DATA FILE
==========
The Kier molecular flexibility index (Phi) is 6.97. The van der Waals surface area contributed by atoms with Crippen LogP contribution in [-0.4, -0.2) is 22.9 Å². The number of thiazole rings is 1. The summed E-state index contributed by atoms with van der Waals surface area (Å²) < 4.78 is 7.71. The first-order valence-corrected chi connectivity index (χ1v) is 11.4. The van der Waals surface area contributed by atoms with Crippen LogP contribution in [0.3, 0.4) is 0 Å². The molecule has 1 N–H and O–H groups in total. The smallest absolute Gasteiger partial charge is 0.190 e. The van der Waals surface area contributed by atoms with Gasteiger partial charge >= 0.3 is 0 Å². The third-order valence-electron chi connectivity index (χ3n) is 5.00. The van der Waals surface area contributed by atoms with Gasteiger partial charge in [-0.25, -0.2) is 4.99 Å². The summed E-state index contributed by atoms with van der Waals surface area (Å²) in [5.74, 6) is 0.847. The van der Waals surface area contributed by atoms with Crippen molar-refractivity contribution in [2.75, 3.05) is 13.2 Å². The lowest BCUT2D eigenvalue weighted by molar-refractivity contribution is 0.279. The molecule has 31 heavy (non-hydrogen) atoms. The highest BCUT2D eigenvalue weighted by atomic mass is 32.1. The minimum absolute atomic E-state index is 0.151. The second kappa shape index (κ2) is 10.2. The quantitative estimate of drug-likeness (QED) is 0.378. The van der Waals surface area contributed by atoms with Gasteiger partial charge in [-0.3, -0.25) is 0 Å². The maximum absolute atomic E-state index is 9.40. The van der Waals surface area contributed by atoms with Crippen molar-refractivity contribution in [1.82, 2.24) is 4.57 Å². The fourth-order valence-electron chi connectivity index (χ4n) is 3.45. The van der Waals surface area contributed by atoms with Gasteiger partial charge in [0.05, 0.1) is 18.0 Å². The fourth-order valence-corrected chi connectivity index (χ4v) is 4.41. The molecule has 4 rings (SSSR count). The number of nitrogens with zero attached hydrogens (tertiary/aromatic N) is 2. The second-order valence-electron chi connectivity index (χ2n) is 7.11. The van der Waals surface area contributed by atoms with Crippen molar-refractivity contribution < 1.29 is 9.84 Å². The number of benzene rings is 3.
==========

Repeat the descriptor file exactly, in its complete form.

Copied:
The Kier molecular flexibility index (Phi) is 6.97. The van der Waals surface area contributed by atoms with Crippen LogP contribution in [-0.4, -0.2) is 22.9 Å². The number of thiazole rings is 1. The summed E-state index contributed by atoms with van der Waals surface area (Å²) < 4.78 is 7.71. The first-order valence-corrected chi connectivity index (χ1v) is 11.4. The van der Waals surface area contributed by atoms with Crippen LogP contribution in [0.3, 0.4) is 0 Å². The molecule has 1 N–H and O–H groups in total. The smallest absolute Gasteiger partial charge is 0.190 e. The van der Waals surface area contributed by atoms with Gasteiger partial charge >= 0.3 is 0 Å². The third-order valence-electron chi connectivity index (χ3n) is 5.00. The van der Waals surface area contributed by atoms with Gasteiger partial charge in [-0.25, -0.2) is 4.99 Å². The summed E-state index contributed by atoms with van der Waals surface area (Å²) in [5.74, 6) is 0.847. The van der Waals surface area contributed by atoms with Crippen molar-refractivity contribution in [2.75, 3.05) is 13.2 Å². The lowest BCUT2D eigenvalue weighted by molar-refractivity contribution is 0.279. The molecule has 31 heavy (non-hydrogen) atoms. The highest BCUT2D eigenvalue weighted by atomic mass is 32.1. The minimum absolute atomic E-state index is 0.151. The second kappa shape index (κ2) is 10.2. The quantitative estimate of drug-likeness (QED) is 0.378. The van der Waals surface area contributed by atoms with Gasteiger partial charge in [-0.3, -0.25) is 0 Å². The maximum absolute atomic E-state index is 9.40. The van der Waals surface area contributed by atoms with Crippen molar-refractivity contribution in [1.82, 2.24) is 4.57 Å². The fourth-order valence-electron chi connectivity index (χ4n) is 3.45. The van der Waals surface area contributed by atoms with Gasteiger partial charge in [0.05, 0.1) is 18.0 Å². The fourth-order valence-corrected chi connectivity index (χ4v) is 4.41. The molecule has 4 rings (SSSR count). The number of nitrogens with zero attached hydrogens (tertiary/aromatic N) is 2. The second-order valence-electron chi connectivity index (χ2n) is 7.11. The van der Waals surface area contributed by atoms with Crippen molar-refractivity contribution < 1.29 is 9.84 Å². The number of benzene rings is 3.